The roots ( not runners) point out at angles from the root ball, some running parallel to the soil surface, others strait down. These can be more than nine feet long after the plant's second year. (I love to dig) This characteristic makes it excellent for drought-plagued areas or xeriscaping, being able to tap water sources lower than even most trees go.

Another note as to an invasive nature: Not naturally. An interesting thing I found with two plants, both moved in February to a new site; was that the plant whose root ball was buried at soil-level carried on as usual and grew from that center.

But the other plant, whom I buried an inch or two underground, made runners of it's stems that had been buried. In other words, those branches grew out horizontally, regardless of the fact that they were underground, and sprouted up a few feet away, rooting where they were.

Simply, planting it too deep will make it a running plant when it does not seem to otherwise.

Both plants have grown 25 feet this season in their new home, and are covered with young buds. I will be experamenting with growing the species and H. lupulus 'Aureus' next to each other next year for comparison and contrast. I'll have to dig up one of the originals, so if anyone wants starts of it this late fall...


Positive Pameladragon On Mar 10, 2004, Pameladragon from Appomattox, VA wrote:

Hops is a plant that has been grown in kitchen gardens for centuries. We brew our own beer but don't used the hops we grow because it is too difficult to control the quality of the active substances.

However, it is a wonderful vine for covering fences or unsightly mounds in your yard and will return every year from the roots. It grows on our pasture fences and the horses leave it alone because of the stem spines.

The female flowers are the source of lupulin, the essential oil that makes beer both bitter and fragrant, depending of the variety grown. I find the scent very pleasant and it does have a mild soporific affect, making it an excellent ingredient for filling Dream Pillows.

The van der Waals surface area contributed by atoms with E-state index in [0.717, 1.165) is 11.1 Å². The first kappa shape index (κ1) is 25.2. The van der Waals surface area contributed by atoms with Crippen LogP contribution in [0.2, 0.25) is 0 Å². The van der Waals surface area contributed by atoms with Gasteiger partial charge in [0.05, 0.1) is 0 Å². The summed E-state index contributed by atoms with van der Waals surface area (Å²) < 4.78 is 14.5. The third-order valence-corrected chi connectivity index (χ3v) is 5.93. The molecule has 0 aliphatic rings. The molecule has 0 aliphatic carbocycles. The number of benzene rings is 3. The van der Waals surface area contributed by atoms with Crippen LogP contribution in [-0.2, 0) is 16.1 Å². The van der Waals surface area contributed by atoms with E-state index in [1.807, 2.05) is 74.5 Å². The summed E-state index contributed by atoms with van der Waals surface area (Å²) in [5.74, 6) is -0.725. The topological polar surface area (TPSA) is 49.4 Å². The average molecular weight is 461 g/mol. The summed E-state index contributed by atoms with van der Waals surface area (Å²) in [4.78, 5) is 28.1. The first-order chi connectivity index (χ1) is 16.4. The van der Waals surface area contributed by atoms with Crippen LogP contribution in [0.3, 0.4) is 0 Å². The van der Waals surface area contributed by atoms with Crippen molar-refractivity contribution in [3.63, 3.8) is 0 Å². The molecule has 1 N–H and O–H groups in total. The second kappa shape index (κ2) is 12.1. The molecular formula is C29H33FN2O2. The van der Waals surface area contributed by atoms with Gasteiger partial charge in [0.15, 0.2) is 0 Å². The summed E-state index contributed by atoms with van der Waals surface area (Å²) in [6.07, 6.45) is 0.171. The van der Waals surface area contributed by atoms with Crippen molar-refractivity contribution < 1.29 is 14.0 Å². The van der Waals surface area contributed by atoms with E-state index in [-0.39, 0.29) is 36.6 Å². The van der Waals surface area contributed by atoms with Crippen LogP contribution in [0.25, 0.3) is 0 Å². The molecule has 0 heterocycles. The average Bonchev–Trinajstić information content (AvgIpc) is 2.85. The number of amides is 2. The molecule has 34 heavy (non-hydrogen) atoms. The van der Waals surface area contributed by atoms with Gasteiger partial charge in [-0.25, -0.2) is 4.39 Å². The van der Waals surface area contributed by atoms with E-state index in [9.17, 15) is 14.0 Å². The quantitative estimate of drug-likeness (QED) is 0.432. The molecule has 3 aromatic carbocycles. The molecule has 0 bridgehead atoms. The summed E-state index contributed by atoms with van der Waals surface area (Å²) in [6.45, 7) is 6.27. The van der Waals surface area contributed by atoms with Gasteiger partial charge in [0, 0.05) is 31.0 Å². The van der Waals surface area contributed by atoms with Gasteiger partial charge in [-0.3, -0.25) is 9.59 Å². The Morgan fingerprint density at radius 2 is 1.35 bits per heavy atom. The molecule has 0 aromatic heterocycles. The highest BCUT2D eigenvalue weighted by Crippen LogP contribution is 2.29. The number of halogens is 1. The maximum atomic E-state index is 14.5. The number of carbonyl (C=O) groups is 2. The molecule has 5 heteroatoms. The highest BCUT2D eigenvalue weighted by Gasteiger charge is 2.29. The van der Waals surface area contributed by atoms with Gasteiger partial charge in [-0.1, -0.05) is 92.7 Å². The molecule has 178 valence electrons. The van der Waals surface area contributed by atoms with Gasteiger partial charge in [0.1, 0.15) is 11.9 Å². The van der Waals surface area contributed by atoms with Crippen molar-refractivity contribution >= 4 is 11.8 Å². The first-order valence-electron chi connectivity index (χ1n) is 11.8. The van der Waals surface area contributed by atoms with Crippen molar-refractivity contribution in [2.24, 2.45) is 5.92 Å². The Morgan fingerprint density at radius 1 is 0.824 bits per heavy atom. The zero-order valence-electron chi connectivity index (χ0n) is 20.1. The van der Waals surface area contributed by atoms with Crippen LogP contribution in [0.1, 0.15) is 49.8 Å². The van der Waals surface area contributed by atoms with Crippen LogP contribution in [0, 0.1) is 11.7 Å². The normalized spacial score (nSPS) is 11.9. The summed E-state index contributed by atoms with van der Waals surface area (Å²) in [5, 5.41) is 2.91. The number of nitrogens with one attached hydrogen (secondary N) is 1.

Grow from seed or buy roots in the spring of established cultivars (recommended). Divide by splitting well established clumps in the early spring, before the last frost.

While a strong grower, this plant is not invasive in the mint/bamboo sense of the word. It is easy to cut back the vines and it does die back to the ground every fall.

Harvest the female flowers for craft use while they still have lots of gobs of lupulin on them. You can see this as little golden dots that are sticky to the touch. Let dry in the shade and store in airtight containers or in the freezer.

It is not necessary to grow male plants to get flowers, in fact they take up a lot of room and are not as attractive. If you are limited in space, buy a few female cultivar root cuttings and don't bother with seed. Seedlings seem to have a disproportionate number of males.

I have seen this plant growing on tall pyramidal supports in colonial gardens in Williamsburg, Virginia and Old Salem, North Carolina. If you are doing a period kitchen garden or herb garden, this plant should be included if you can give it the space. It is very ornamantal.

Positive Lilith On May 2, 2002, Lilith from Durham
United Kingdom (Zone 8a) wrote:

A rather coarse, tough vine climbing by tendril-like tips to the twining stems. The backward-pointing, stiff hairs provide extra anchorage but can give a painful scratch. Cultivated plants are trained up strings supported by tall poles in fields. Tough fibres from the stems have been used in the manufacture of cloth and a form of paper has also been made from the stems.

Tips of young shoots are edible and can be used fresh in salads or cooked like Asparagus, the latter method being favoured by the Romans. Hops produce the characteristic bitter taste of beer, a use extending at least back to the Middle Ages. Extracts from the female flowers have a mild sedative action and have been used for insomnia and nervous ailments.


This plant has been said to grow in the following regions:

Concord, California
Yosemite Lakes, California
Clifton, Colorado
Walsenburg, Colorado
Peoria, Illinois
Lisbon, Maine
Mesick, Michigan
Milford, Michigan
Sault Sainte Marie, Michigan
Minneapolis, Minnesota
Farmington, Missouri
Saint Louis, Missouri
Stover, Missouri
Missoula, Montana
Plainfield, New Jersey
Buffalo, New York
Polkton, North Carolina
Bend, Oregon
Chiloquin, Oregon
Klamath Falls, Oregon
Portland, Oregon
Terrebonne, Oregon
Wilkes Barre, Pennsylvania
Appomattox, Virginia
Seattle, Washington
Falling Waters, West Virginia
Cottage Grove, Wisconsin
Dubois, Wyoming